March 28-30, 2012
University of Nebraska-Lincoln
Nebraska Union, 14th & R Streets, Lincoln, Nebraska
STATEMENT OF THEME
2012 will be a "Year of Sesquicentennials" in the Great Plains. UNL's Center for Great Plains Studies and the Homestead National Monument of America will host a 2012 Symposium on the impact of this historic year on the subsequent development of the region.
One set of sesquicentennials will mark the 1862 passage of four pieces of landmark legislation: (1) the Homestead Act; (2) the Morrill Act; (3) the Pacific Railroad Act; and (4) the act establishing the US Department of Agriculture. This framework of federal laws reflected the national government's vision for the subsequent development of the region, and it fundamentally shaped the society and culture of the Great Plains.
One consequence of the 1862 legislation was land re-distribution: the federal government granted public land to prospective farmers, to land-grant colleges and public schools, to railroad corporations, and to others. So too, the federal government took an active hand in promoting agriculture: the Cooperative Extension Service and the research programs of the Department of Agriculture helped shape the kind of agriculture practiced in the Great Plains.
Another sesquicentennial will mark launch of organizing efforts to span the continent by railroad. The Union Pacific, when its tracks connected to those of the Central Pacific, reduced New York-to-California travel time from thirty-five days (via Panama) or ninety or more days (via Cape Horn) to about ten days. But an equally important consequence of the railroad building was the creation of a dense network of lines within the Great Plains. From the characteristic design of the region’s towns (with their “T” street layout where “Railroad Street” is the crossing of the “T”) to the nature of agriculture and commerce, railroads played an influential and shaping role in the development of the Great Plains. Indeed, the scholar David Wishart has asserted that "No other North American region was so fundamentally shaped by the railroads.”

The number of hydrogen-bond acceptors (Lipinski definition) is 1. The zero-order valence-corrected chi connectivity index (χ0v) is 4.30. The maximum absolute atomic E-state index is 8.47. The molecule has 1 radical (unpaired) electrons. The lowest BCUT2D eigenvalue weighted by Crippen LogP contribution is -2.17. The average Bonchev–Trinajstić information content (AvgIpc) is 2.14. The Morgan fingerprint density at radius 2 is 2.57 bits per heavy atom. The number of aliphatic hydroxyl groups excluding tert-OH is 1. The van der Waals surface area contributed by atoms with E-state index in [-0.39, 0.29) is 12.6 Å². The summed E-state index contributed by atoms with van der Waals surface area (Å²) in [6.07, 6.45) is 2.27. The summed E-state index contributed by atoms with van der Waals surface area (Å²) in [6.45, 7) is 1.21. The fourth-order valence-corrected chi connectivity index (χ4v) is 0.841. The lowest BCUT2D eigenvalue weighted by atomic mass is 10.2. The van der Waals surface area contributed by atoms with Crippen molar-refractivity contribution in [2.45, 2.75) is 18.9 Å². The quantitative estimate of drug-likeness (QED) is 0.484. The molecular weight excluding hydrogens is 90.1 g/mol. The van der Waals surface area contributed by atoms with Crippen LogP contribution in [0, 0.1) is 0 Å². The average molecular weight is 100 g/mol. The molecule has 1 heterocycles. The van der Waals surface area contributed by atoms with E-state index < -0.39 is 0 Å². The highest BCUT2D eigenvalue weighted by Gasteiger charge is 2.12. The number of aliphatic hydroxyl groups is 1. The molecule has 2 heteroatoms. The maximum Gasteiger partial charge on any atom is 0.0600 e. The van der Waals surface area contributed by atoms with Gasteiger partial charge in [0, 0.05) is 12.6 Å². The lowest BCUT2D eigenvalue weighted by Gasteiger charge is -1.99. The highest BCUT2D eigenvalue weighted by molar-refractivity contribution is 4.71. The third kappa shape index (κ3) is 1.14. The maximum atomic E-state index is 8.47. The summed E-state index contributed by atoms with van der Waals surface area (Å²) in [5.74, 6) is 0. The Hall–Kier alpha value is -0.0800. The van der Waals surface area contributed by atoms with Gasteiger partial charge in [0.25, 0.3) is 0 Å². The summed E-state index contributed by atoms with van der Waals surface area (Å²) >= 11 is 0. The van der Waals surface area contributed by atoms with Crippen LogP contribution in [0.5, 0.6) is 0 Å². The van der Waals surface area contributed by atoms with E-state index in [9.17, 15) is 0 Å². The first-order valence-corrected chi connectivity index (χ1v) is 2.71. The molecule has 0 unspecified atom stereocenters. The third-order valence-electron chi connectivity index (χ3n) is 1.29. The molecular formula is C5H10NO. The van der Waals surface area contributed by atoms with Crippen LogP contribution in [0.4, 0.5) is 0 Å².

Still another sesquicentennial will mark the 1862 Dakota Conflict in Minnesota. Cheated by traders and denied protection and food by Indian agents, angry Dakotas revolted, killing hundreds of Minnesotans. Dakotas were punished in equal measure and forcibly removed to Crow Creek, Dakota Territory. Less known is how the conflict ruptured Lakota/Yanktonai (Sioux)-white relations throughout the Upper Missouri region. U.S. Army campaigns staged from this area in 1863-1865 by General Alfred Sully succeeded in punishing some of Little Crow’s Dakota combatants, but were equally significant for inadvertently provoking hostilities with Lakotas and Yanktonais, already feeling pressed by the intrusion of whites headed for the gold strikes. These conflicts destroyed trust and destabilized cooperative relations, with consequences continuing down to the present.
The Center for Great Plains Studies and Homestead National Monument of America will hold a symposium in March, 2012, to recognize the importance of these laws and events and to identify and evaluate their role in shaping the Great Plains. How did the federal vision for the region drive regional development in some directions while foreclosing it in others? How did these historic laws and the unfolding policies that implemented them shape the culture, economy, environment, demography, history, and politics of the Great Plains? How do they continue to have relevance today?